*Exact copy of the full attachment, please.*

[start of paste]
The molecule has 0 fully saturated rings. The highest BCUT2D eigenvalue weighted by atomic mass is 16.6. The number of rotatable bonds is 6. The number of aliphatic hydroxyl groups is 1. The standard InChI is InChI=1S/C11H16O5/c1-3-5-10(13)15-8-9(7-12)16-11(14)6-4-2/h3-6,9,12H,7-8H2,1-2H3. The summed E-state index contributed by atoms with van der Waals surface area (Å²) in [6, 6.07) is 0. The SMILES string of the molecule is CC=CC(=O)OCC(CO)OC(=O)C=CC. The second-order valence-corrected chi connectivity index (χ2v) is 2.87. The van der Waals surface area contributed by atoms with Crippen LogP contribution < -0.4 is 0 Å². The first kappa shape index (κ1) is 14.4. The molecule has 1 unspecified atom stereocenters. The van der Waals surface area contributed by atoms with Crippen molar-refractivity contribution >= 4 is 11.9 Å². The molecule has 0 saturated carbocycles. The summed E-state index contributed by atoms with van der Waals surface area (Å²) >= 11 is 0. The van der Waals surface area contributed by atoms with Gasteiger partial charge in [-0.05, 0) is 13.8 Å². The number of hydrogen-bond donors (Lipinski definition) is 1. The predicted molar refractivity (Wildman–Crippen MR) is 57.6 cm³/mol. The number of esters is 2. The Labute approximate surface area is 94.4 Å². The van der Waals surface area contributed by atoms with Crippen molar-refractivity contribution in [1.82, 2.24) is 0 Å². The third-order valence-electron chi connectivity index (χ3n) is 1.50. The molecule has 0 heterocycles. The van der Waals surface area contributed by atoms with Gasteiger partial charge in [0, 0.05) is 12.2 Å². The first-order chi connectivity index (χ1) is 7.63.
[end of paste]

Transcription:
The molecule has 0 fully saturated rings. The highest BCUT2D eigenvalue weighted by atomic mass is 16.6. The number of rotatable bonds is 6. The number of aliphatic hydroxyl groups is 1. The standard InChI is InChI=1S/C11H16O5/c1-3-5-10(13)15-8-9(7-12)16-11(14)6-4-2/h3-6,9,12H,7-8H2,1-2H3. The summed E-state index contributed by atoms with van der Waals surface area (Å²) in [6, 6.07) is 0. The SMILES string of the molecule is CC=CC(=O)OCC(CO)OC(=O)C=CC. The second-order valence-corrected chi connectivity index (χ2v) is 2.87. The van der Waals surface area contributed by atoms with Crippen LogP contribution < -0.4 is 0 Å². The first kappa shape index (κ1) is 14.4. The molecule has 1 unspecified atom stereocenters. The van der Waals surface area contributed by atoms with Crippen molar-refractivity contribution >= 4 is 11.9 Å². The molecule has 0 saturated carbocycles. The summed E-state index contributed by atoms with van der Waals surface area (Å²) >= 11 is 0. The van der Waals surface area contributed by atoms with Gasteiger partial charge in [-0.05, 0) is 13.8 Å². The number of hydrogen-bond donors (Lipinski definition) is 1. The predicted molar refractivity (Wildman–Crippen MR) is 57.6 cm³/mol. The number of esters is 2. The Labute approximate surface area is 94.4 Å². The van der Waals surface area contributed by atoms with Crippen molar-refractivity contribution in [1.82, 2.24) is 0 Å². The third-order valence-electron chi connectivity index (χ3n) is 1.50. The molecule has 0 heterocycles. The van der Waals surface area contributed by atoms with Gasteiger partial charge in [0, 0.05) is 12.2 Å². The first-order chi connectivity index (χ1) is 7.63.